President Obama today announced he's asking businessman John Bryson to become the new secretary of commerce. If confirmed, he'll take over from Gary Locke, who's going to China to become the next U.S. ambassador.
In a White House release, Obama described the job as "working with the business community, fostering growth, and helping open up new markets abroad to promote jobs and opportunities here at home.”
Bryson was chairman and chief executive officer of Edison International, the parent company of Southern California Edison and Edison Mission Group, from 1990 to 2008.
From the release:
"Bryson is a director of The Boeing Company, The Walt Disney Company and Coda Automotive, Inc., and is a senior advisor to KKR. He is chairman of the board of BrightSource Energy, the Public Policy Institute of California (PPIC), and the Keck School of Medicine of the University of Southern California (USC) Board of Overseers. He also serves as co-chairman of the Pacific Council on International Policy (PCIP).
"Mr. Bryson is a trustee of the California Institute of Technology and a director of The California Endowment and the W. M. Keck Foundation. He serves on the Advisory Board of Deutsche Bank Americas. He also previously served on a number of educational and environmental boards, including as chairman of the California Business Roundtable, co-chairman of the Electric Drive Transportation Association (EDTA), trustee of Stanford University, and as a member of the U.N. Secretary-General’s Advisory Group on Energy and Climate Change (AGECC).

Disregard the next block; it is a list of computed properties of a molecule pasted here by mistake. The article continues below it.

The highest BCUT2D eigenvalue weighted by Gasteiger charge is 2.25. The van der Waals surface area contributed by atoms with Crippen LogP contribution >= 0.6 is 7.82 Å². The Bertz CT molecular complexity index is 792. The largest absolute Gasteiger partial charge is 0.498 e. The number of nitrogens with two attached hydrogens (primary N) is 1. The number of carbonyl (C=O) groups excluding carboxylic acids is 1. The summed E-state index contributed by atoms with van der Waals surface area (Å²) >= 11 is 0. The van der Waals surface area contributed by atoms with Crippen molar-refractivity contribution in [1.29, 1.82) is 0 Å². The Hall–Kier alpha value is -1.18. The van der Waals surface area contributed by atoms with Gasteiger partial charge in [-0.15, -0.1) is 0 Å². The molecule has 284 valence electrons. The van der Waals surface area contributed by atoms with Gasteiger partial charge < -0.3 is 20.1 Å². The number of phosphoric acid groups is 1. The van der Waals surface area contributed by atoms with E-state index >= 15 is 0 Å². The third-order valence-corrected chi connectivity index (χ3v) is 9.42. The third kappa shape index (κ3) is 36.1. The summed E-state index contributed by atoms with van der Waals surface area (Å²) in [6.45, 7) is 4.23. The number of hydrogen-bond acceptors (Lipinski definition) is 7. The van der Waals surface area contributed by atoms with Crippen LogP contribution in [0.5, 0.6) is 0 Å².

Bryson also served as president of the California Public Utilities Commission, chairman of the California State Water Resources Control Board, and on the board of the Council on Foreign Relations. At the start of his career, he was a co-founder and attorney for the Natural Resources Defense Council."
Frances Beinecke, president of the Natural Resources Defense Council, said in a statement:
"As one of the founders of NRDC, John Bryson is a visionary leader in promoting a clean environment and a strong economy. He has compiled an exemplary record in public service and in business that underscores the strong linkage between economic and environmental progress."
The U.S. Chamber of Commerce said it looked forward to working with Bryson once he was confirmed by the Senate. Its president and CEO, Thomas Donohue, said in a statement: "With his extensive knowledge of the private sector and years of experience successfully running a major company, we hope Mr. Bryson will be a strong voice for American businesses.”